Processing of your personal data

This website might use cookies or other personal data for the purposes of the functioning of the website. Some of these cookies are mandatory, while the other ones only help us to improve your browsing experience and get information on how the website is used.

Privacy message


On 16–20 January employees of the Anti-monopoly Committee of Ukraine took part in a study visit in Lithuania during which they participated in meetings with experts from the competition authority Konkurencijos taryba, Vilnius Regional Administrative Court, as well as from the Communications Regulatory Authority, and learned about the working practices of these organisations.

During an opening speech Šarūnas Keserauskas, the Chairman of Konkurencijos taryba, said he would never stop being amazed about the fact that the Ukrainian authority is still doing its work despite the Russian war against the country and continues learning from the experience of other EU countries, which will be later used to improve the legal system of Ukraine.

“We know what kind of walk you can walk as a country, as fighters, as employees of the Anti-monopoly Committee of Ukraine, it’s now our turn to show our walk in Lithuania, in the EU, in the world in general”, said Š. Keserauskas.

The delegation learned about the activities and structure of Konkurencijos taryba, heard about the methodology which the authority uses to calculate the benefits of its activities to consumers. Jurgita Klusevičiūtė, Adviser of the Competition Policy Group, also presented the authority‘s guarantees of independence which enable it to enforce antitrust rules in a fully impartial manner, adopt decisions regardless of political and other external influence, to decide on the areas of investigation in order to contribute significantly to an effective protection of competition for businesses and consumers.

While presenting merger control activities, Lorena Nomeikaitė, an expert of the Mergers Supervision Group, explained in what cases companies are required to notify a merger in Lithuania, what information must be provided to Konkurencijos taryba and what sanctions companies may expect if they fail to provide correct and complete information necessary for a merger review process.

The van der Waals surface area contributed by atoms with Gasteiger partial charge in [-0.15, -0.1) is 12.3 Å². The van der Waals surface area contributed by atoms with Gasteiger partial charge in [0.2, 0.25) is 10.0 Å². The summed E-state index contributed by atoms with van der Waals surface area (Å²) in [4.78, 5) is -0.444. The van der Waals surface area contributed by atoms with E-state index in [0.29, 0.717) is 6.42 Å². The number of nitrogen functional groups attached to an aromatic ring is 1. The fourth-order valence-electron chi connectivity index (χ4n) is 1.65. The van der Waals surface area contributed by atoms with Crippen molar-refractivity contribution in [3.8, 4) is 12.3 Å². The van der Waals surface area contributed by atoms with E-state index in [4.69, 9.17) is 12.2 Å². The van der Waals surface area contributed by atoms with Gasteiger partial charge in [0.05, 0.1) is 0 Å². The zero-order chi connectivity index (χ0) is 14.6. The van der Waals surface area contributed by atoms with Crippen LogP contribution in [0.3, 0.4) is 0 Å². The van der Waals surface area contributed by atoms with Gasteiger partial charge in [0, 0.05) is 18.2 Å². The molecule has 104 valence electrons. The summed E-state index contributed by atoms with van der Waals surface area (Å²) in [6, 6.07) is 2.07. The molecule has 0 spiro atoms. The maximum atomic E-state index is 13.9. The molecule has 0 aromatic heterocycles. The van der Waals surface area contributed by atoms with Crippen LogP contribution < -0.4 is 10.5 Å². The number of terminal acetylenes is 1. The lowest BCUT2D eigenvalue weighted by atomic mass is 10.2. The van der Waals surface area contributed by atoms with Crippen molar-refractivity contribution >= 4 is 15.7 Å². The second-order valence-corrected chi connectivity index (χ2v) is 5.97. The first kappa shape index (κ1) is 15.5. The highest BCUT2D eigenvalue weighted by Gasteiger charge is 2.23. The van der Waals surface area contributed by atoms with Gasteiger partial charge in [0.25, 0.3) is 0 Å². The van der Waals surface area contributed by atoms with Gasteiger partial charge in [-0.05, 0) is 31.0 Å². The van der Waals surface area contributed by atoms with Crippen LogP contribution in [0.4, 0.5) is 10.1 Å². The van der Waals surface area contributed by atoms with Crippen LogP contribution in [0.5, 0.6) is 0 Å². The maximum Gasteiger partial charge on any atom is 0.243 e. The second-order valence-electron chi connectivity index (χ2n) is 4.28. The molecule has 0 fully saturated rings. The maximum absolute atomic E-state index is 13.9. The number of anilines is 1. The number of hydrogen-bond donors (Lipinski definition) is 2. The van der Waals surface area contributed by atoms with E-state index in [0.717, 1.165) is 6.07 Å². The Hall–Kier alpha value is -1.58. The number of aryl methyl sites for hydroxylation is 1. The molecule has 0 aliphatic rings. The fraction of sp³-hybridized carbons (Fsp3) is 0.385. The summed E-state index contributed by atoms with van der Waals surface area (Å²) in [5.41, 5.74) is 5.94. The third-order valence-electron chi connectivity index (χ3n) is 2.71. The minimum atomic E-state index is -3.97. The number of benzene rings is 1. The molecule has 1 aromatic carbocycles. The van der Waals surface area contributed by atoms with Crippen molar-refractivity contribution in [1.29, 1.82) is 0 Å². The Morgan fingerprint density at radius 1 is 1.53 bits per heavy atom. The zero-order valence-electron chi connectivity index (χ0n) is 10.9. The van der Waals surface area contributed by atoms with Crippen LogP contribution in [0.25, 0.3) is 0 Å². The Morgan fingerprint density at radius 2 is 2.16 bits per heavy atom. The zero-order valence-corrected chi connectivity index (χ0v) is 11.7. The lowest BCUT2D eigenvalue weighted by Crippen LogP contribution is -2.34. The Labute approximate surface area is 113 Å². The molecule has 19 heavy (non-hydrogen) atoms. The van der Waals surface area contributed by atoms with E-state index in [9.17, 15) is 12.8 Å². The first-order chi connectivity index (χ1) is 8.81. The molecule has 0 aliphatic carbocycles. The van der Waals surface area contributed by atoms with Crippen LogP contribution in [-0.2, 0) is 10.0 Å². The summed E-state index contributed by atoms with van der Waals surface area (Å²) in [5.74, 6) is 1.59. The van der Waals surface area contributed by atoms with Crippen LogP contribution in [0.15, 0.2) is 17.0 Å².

Irma Urmonaitė, Deputy Chairwoman, who focused on the topic of interinstitutional cooperation highlighted that exchanging information with other authorities, which also seek more efficient public procurement, not only allows to obtain evidence necessary to open an investigation and detect infringements of the Law on Competition easier, but it also provides useful information about the market where a suspected infringement might take place. In addition, sharing information and evidence between authorities allows to conduct investigations in a faster and more efficient way.

On the second day of the visit Eglė Malonytė, Adviser of the Competition Policy Group, shared the experience of Konkurencijos taryba concerning dawn raids, which the authority‘s officials conduct after opening an investigation into an infringement of the Law on Competition. Jonas Mikalauskas and Paulius Bartkus, experts of the Anti-competitive Agreements Investigation Group, presented how Konkurencijos taryba receives information on alleged anti-competitive agreements and in what cases infringers can expect immunity from fines or their reduction.

The guests were also interested in the supervision of public entities, investigations into abuse of dominance, the Lithuanian fining rules and legal protection in courts.  

During the meeting held in Vilnius Regional Administrative Court, the Ukrainian delegation learned about the peculiarities of examining competition law cases in courts, which were introduced by judges during their presentation on the Lithuanian judicial system and procedures. During the visit organised in the Communications Regulatory Authority, the employees of the Ukrainian Anti-monopoly Committee found out how competition is ensured in the electronic communications and postal sectors, what regulatory challenges arise in supervising the railway sector and what significant decisions have been adopted by the Lithuanian institution.

The study visit took place according to the EU Twinning project implemented by Konkurencijos taryba, the German Federal Ministry for Economic Affairs and Energy together with the Federal Cartel Office (Bundeskartellamt), as well as by the Romanian Competition Council, which aims to seek further approximation of the Ukrainian competition law and procedures with the EU competition rules, and share the most relevant practice relating to antitrust enforcement, merger control and competition advocacy.

The Twinning project, the budget of which is EUR 1.2 million, is funded by the European Union. The Lithuanian Central Project Management Agency is the administrative manager of the project.

Last updated: 20 01 2023